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Pinpointing the cause of honey bee deaths


Some beekeepers have linked the decline to pesticide use
Some beekeepers have linked the decline to pesticide use

Cheryl Santa Maria, staff writer

June 11, 2012 — Honey bee colonies are at risk. While there's evidence suggesting that pesticides have played a role in their decline, some experts say there are a variety of contributing factors.

Photo of a frame of bees from April, 2012. According to Bill, the frame is usually full of eggs and larvae (courtesy: Bill Ferguson)
Photo of a frame of bees from April, 2012. According to Bill, the frame is usually full of eggs and larvae (courtesy: Bill Ferguson)

By the first week of May, more than 50 reports had been submitted to the Ontario Bee Association (OBA) and its affiliates regarding hive deaths. Tests were taken, and it was discovered that a spike in deaths occurred when corn farmers were air-seeding their crops nearby.

When rainfall is consistent, a portion of pesticides tend to get washed away. That didn't happen this year, and some experts believe that a lack of snow over the winter, followed by an unusually dry start to spring across southern Ontario, has exacerbated problems for bees.

Bill Ferguson is a commercial beekeeper near Hensall who sat on the OBA Board of Directors. He says that when large quantities of the corn pesticide neonicotinoid gets picked up by the wind it can literally make the air "poisonous to bees."

"We've found the corn treatments can enter the bloodstream of the bee and cause paralysis. The result is something similar to Alzheimer's disease in humans. The bees are unable to move and they can't make it back home," he says.

Other experts are hesitant to link bee deaths exclusively to neonicotinoids.

Researchers at the University of Guelph have theorized that a variety of factors - including insufficient bee feeding and small colony numbers prior to the start of winter - are contributing to bee deaths.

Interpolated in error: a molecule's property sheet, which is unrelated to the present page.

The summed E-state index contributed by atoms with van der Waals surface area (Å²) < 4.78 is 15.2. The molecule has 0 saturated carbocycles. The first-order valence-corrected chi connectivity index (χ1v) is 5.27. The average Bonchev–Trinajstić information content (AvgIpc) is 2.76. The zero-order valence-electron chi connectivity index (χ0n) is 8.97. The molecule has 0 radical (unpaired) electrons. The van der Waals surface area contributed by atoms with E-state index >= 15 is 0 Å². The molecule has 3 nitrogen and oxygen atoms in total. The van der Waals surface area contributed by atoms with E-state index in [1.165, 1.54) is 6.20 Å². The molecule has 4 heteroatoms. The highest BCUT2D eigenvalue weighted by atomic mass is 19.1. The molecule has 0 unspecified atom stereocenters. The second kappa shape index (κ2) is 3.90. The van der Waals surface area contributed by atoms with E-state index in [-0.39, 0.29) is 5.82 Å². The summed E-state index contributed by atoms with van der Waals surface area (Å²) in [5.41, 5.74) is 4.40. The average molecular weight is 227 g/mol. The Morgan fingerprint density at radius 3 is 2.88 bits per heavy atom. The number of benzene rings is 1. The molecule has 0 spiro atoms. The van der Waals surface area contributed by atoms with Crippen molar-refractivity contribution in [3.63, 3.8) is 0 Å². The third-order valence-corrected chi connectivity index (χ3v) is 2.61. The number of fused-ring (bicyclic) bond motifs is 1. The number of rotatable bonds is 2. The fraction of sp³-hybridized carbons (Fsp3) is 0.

Fruits and vegetables are dependent on bees and their pollen
Fruits and vegetables are dependent on bees and their pollen

Dr. Leonard Foster, an assistant professor of biochemistry at the University of British Columbia, says that while there is "anecdotal evidence" of bees dying from pesticides, more study needs to be done.

"In short, the jury is still very much out on this," he says. "I have been hearing about a lot of cases that attribute dead bees to specific pesticides, but there is not a lot of evidence to back those claims." 

Some experts have linked mass beehive deaths to the varroa mite, a parasite that attacks bee colonies during the late spring and early autumn. Others are looking at how environmental factors - such as cell phone radiation -are impacting the bee population.

Regardless, Bill says we need to pay more attention to the pesticides that are used in Canada, because neonicotinoids may pose a problem to other species as well.

"We've seen birds feeding in the bee yards and like everything in nature, they target the weakest. They see bees that can't move very fast and they pick those off," he explains. "We found a dead robin in our yard, and we've heard some other preliminary reports of bird deaths in other yards."

The lab results on the bird deaths have yet to be published, but the working hypothesis among beekeepers is that the birds are dying from feeding on contaminated bees.

Several European countries have banned neonicotinoids, and while bee populations appear to be rebounding in those places, the next course of action for Canada remains unknown. Presently, the government is seeking input from experts on how to best minimize bee deaths.

"Right now, we're waiting to see what happens in Canada," Bill says, "because bees play a huge role in our ecosystem. At least a third of our food comes from bees and their pollen, and we can't afford to kill off our natural pollinators."

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